Diary of a High School Teacher

Thankless days spent catching cheaters, navigating disrespect, and trying to incite interest.

by Terri Friedlander • More.com Member { View Profile }

“Any bad kids today?” my 10-year-old daughter would ask me as we sat down to dinner. She had always been the teacher’s pet — showed respect, followed the class rules, completed the homework, raised her hand and tried her best. But the real reason my daughter Vanessa was the perfect fourth grader was that she loved school. Vanessa loved getting up in the morning and getting on the big bus to go to HER school. She had lots of friends, loved to read and her only roadblock thus far was memorizing the times tables. Maybe that was why she was obsessed with my daily stories about “the bad kids.” The kids who utterly hated school, who acted out around the campus and who, unknowingly, gave me a story to tell my daughter every night.

I’m a teacher in a Florida high school, and I taught in a Long Island high school. I'm still amazed at the differences today compared to when we were students and afraid of the consequences of talking back to an authority figure. The idea of leaving work at the office and not taking it home is impossible when teachers have papers to grade, lesson plans to write and professional growth plans (the new term for evaluations) to master. Teaching is all consuming. It’s a career that leaves one feeling frustrated, insecure, unappreciated yet occasionally fulfilled that some student in the class actually did learn something useful for their future life. 

My first career in information technology was awesome in terms of how much has changed so quickly in the world of computers, email, networking and software applications. After 17 years, I left that corporate world (and its two-hour commute) and chose to teach the next generation how to write code, how to fix a personal computer, and how to use word processing, Excel and PowerPoint. These are skills that every college student needs and are now offered in business education at most high schools. So why is there so much drama everyday? No one could have prepared me for the attitudes and the disrespect that is part of today’s high school culture.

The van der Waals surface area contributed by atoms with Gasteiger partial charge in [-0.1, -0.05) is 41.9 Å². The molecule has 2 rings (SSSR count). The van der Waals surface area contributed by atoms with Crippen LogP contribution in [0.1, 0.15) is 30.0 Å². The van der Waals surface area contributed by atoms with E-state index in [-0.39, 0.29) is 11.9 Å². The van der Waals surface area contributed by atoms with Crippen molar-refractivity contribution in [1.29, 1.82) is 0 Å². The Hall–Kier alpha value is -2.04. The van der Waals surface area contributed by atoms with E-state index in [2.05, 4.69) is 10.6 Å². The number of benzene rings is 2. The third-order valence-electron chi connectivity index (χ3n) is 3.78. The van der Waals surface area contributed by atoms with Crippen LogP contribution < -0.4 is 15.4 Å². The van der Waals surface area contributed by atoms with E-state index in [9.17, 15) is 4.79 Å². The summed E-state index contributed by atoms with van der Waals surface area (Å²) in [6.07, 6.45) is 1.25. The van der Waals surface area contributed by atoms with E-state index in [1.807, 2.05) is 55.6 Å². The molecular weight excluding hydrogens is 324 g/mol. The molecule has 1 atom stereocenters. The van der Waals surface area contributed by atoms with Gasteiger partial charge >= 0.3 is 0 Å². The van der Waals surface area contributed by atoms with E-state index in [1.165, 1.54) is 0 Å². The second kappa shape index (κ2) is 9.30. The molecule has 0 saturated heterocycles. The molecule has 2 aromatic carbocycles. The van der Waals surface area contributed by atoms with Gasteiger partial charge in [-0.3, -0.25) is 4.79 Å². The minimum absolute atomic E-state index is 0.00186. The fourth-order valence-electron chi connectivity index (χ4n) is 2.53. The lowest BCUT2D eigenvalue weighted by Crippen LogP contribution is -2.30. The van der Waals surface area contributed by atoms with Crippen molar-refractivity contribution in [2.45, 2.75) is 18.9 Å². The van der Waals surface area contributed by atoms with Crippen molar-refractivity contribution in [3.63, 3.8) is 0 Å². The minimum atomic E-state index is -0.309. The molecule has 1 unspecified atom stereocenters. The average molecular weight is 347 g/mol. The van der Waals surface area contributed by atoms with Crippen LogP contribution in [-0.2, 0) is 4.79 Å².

I hate cheating. Today there are so many ways to cheat. In the old days, it may have been writing on your arm and pulling the sleeve up for a complex formula. Today, the biggest enemy is the technology itself in my classroom of 30 state-of-the-art computers. Put your file on a USB, hand the USB to your neighbor, who opens the test document or spreadsheet and changes the name on the document to theirs. Piece of cake. Some have slipped by me because it takes time to prove, but I hate cheating and give all parties a zero. That’s the policy. It’s more incredibly baffling that students continue to do this even after the first guilty party is caught?!

And of course there are the smart phones and texting for answers  Parents, please put a block on your student’s cell phones so they can’t text in class or make calls from 8:45 a.m. to 3:30 p.m.  If every teacher took away every phone during the day, we would not get anything accomplished.  Students are so easily bored and so insanely addicted to their phones. Electronic devices and iPads simply cause more problems at school with the result being Facebook posts during the day about fights, bullying, cheating, and on and on. The interruption in class time and learning is beyond measure.

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